Ingenious water management helped the ancient Wari state expand throughout the Andes. Why couldn’t it survive a drought?
That’s the teaser for the third “feature article” of the drought series published recently in Science.
The article concerns a faction of the Wari state that successfully inhabited dry hillsides of the Moquegua Valley of southern Peru.
…dry periods certainly stressed prehistoric communities—sometimes intensely, if they tipped into regional droughts. But for Wari, they also appear to have led to innovation, including new and better ways of storing, moving, and using precious water. Their canals were far longer and sturdier than any that came before, and although some other cultures had used agricultural terraces, Wari massively scaled up the technology and brought it to new regions.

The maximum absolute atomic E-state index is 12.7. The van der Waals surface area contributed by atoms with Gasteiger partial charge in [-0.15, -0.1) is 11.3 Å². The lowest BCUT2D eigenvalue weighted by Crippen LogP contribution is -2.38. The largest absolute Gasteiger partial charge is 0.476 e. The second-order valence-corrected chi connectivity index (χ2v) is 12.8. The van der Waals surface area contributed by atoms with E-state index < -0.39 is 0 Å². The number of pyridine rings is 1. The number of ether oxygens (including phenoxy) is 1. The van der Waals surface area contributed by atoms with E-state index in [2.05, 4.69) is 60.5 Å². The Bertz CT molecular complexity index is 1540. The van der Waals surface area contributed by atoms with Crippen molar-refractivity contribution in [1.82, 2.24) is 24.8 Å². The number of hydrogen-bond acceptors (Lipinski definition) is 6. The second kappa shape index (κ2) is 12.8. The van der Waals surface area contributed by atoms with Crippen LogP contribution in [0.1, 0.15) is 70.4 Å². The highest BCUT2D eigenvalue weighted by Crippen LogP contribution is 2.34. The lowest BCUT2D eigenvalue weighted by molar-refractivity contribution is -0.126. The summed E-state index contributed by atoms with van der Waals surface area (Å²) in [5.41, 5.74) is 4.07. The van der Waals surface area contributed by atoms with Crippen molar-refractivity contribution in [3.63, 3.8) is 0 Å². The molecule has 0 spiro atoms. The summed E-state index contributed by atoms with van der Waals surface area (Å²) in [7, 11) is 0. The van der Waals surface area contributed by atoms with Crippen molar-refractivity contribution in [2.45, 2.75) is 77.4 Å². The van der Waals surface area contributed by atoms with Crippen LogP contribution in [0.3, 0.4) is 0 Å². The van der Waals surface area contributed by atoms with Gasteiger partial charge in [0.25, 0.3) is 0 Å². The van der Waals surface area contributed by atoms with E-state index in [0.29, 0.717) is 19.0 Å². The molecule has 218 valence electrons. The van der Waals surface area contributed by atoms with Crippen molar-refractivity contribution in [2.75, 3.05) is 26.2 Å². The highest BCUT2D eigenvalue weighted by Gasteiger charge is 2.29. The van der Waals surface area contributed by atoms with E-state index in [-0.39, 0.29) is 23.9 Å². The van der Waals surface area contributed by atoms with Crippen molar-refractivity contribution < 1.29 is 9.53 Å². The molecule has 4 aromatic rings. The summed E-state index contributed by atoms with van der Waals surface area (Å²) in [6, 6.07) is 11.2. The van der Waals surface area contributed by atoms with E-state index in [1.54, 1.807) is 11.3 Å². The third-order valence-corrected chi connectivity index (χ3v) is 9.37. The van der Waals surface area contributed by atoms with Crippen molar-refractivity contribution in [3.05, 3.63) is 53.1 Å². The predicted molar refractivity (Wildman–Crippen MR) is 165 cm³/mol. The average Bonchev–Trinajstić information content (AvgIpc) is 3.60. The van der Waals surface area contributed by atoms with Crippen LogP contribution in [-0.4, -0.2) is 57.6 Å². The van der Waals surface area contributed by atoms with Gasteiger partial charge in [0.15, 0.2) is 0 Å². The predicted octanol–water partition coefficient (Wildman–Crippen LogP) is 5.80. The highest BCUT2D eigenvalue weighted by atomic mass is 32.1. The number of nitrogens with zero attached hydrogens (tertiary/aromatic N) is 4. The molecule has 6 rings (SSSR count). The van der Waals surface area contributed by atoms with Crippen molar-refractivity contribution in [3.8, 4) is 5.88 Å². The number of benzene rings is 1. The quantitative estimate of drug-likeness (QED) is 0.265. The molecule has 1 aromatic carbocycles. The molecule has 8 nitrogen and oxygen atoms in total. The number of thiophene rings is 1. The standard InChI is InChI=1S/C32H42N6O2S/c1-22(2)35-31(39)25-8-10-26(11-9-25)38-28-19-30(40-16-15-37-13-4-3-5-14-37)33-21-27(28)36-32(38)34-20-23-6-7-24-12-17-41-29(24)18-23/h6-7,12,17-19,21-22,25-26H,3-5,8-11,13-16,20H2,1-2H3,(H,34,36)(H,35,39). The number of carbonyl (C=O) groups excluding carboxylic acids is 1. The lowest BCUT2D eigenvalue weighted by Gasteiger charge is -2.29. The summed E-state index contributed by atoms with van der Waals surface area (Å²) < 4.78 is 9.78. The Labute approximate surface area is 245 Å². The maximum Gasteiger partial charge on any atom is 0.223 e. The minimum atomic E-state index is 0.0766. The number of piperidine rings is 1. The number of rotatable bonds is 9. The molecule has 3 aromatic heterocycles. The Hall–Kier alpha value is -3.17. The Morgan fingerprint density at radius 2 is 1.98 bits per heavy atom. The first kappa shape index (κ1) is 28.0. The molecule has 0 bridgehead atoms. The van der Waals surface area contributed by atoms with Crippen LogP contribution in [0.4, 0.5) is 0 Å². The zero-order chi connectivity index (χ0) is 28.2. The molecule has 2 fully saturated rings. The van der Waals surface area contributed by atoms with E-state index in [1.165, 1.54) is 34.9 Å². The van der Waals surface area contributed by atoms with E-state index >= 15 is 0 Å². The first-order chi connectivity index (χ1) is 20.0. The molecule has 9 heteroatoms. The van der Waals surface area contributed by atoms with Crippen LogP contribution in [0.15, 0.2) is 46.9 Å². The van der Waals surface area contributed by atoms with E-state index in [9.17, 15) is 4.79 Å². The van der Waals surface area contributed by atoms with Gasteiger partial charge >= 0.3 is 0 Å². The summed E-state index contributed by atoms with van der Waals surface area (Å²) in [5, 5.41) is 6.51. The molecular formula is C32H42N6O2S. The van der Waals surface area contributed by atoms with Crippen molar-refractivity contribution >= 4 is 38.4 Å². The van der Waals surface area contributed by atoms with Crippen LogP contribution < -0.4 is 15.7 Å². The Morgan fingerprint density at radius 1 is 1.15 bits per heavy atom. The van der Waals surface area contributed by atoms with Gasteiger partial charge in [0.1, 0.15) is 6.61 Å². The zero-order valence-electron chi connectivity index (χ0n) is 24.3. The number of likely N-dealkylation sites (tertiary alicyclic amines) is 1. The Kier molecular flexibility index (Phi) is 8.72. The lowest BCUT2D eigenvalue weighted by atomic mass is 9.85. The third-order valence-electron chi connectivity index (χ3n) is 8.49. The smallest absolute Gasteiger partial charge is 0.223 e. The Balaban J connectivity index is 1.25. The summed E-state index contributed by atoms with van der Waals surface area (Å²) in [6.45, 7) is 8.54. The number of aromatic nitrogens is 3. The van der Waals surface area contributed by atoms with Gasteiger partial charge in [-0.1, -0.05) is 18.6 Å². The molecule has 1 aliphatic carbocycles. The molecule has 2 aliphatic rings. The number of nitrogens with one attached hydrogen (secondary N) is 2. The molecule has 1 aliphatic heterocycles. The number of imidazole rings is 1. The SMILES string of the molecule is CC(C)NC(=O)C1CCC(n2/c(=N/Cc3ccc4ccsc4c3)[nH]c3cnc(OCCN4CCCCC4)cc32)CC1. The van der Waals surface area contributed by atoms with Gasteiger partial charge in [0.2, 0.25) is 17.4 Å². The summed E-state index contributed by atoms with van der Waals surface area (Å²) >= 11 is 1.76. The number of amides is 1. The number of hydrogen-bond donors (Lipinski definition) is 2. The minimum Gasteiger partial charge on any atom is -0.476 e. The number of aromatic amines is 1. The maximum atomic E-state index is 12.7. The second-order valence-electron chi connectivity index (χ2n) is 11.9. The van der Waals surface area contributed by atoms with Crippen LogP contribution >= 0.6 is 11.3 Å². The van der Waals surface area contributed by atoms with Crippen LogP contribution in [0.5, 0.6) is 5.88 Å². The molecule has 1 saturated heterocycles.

Their infrastructure included:
- A 20 km mountain-slope canal
- Gravel and earth terraces to retain water for slow release to agricultural lands (essentially a form of storage reservoir)
- A brewery (where a beer made from molle berries was brewed)
Sounds like a pretty fun place—until the civilization collapsed during a severe drought.
The opening of the article seems to suggest that there’s some mystery about how a civilization replete with water infrastructure could be obliterated by drought. Some social science theories are offered. But no one seems to countenance the most simple explanation—that the water storage capacity of the terraces was insufficient to sustain supply during a severe drought, leading to collapse in food supply and ultimately the end of the city.
The article has a fascinating ending:
Ironically, Wari engineering long outlasted the state itself. Beginning in the 1300s, the expanding Inca Empire repurposed Wari canals, roads, and agricultural terraces to feed and connect their far-flung territories.